Last year, Google announced a new verification measure for apps to confirm that they have come from the Play Store. Now, the company has commenced implementing the new feature and all Android Application Packages (APKs) will now come appended with a small amount of metadata that verifies that the app was distributed via Google Play.
This small yet significant step will basically ensure that an app is authentic and has passed Google’s Play Store rules. With the help of the added metadata, the Play Store will also be able to verify if an app was installed after being shared offline and add it to the user’s Play Library. This means that the app’s download numbers, which are currently affected due to offline installs, will be somewhat more accurate.
James Bender, Product Manager of Google Play, explains in a blog post that a verified app will also receive updates once it’s added to the user’s Library and when possible. Bender adds,”No action is needed by developers or by those who use your app or game. We're adjusting Google Play's maximum APK size to take into account the small metadata addition, which is inserted into the APK Signing Block. In addition to improving the integrity of Google Play's mobile app ecosystem, this metadata will also present new distribution opportunities for developers and help more people keep their apps up to date.”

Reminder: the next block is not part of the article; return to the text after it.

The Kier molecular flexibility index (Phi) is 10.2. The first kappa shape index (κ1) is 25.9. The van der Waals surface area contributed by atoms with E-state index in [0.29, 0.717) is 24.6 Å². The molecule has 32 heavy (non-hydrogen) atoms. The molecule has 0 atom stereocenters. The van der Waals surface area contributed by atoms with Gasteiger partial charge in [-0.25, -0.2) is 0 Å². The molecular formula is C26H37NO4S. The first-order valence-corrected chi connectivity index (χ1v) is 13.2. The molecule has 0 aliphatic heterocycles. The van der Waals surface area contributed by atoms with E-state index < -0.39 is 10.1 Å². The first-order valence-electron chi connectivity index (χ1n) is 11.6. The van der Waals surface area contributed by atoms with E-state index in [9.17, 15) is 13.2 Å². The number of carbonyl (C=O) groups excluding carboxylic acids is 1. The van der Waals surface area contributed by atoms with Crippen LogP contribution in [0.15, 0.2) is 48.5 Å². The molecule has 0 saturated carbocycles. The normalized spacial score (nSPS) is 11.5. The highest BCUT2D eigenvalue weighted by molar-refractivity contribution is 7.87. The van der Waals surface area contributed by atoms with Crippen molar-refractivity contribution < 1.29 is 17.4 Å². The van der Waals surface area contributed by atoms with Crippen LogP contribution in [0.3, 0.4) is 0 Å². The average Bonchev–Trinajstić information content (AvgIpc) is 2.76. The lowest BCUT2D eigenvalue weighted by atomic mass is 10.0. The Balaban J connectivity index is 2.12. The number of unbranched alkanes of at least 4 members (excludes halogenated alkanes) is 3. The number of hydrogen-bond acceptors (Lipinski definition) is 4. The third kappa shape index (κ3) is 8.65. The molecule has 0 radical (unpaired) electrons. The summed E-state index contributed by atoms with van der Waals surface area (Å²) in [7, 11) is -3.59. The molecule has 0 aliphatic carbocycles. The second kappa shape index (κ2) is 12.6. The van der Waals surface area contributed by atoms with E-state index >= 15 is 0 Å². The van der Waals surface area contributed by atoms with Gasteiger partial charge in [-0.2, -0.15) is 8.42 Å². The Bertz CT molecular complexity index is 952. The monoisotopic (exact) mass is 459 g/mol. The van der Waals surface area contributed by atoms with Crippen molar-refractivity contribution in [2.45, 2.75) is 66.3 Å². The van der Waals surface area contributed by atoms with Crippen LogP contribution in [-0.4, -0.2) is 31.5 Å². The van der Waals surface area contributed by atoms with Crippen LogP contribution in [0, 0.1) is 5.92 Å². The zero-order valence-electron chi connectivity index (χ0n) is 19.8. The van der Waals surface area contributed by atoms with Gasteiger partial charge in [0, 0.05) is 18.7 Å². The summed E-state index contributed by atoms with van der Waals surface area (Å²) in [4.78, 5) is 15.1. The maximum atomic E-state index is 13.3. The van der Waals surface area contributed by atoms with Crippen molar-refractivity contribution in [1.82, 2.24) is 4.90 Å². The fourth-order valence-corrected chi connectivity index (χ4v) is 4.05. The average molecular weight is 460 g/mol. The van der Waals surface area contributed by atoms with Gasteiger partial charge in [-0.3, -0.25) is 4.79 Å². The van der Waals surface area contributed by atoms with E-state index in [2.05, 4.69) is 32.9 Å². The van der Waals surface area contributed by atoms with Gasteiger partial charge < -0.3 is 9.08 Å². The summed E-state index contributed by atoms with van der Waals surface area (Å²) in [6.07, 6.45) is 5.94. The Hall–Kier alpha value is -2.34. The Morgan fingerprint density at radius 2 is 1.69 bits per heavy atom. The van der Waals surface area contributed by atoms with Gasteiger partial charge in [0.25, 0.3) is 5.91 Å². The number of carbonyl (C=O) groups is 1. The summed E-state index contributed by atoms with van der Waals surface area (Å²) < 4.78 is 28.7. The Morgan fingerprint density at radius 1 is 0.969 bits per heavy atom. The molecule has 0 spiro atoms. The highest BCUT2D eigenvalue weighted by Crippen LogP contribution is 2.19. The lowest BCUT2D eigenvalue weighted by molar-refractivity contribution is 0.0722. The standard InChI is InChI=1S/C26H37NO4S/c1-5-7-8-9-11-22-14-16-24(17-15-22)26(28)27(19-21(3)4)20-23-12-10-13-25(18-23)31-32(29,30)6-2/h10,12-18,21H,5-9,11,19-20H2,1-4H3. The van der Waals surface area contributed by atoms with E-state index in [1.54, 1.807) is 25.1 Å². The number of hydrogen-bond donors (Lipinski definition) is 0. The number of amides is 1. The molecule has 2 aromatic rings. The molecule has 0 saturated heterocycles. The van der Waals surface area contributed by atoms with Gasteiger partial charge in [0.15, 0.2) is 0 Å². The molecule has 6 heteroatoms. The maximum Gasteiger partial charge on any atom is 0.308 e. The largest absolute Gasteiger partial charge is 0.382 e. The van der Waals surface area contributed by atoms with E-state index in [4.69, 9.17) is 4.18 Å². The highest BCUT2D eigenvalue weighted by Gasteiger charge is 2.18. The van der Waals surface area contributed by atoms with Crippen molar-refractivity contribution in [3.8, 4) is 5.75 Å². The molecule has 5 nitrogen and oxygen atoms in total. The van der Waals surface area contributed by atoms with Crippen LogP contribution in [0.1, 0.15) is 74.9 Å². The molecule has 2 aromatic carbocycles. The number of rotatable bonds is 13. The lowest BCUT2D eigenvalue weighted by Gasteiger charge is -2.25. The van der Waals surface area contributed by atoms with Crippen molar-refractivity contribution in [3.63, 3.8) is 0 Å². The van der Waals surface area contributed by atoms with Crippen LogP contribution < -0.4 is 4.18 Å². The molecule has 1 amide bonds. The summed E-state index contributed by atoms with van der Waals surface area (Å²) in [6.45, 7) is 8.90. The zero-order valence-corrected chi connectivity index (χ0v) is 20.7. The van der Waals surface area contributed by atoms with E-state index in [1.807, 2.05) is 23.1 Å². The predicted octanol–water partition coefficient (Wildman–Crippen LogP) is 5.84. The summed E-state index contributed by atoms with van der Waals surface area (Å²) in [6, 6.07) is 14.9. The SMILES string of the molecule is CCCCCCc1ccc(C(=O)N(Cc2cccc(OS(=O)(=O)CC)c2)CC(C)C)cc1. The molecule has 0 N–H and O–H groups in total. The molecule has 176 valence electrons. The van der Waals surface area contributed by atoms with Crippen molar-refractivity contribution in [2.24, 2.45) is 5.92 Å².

Google is right when it says that peer-to-peer application sharing is prominent in countries where either data rates are high or not available. India is definitely one of those countries and this move by the company will give people more confidence while installing an app as the app authentication is carried out offline. However, we don’t know if appending the app verification metadata will also help with app piracy or with modified apps that are usually downloaded via third-party.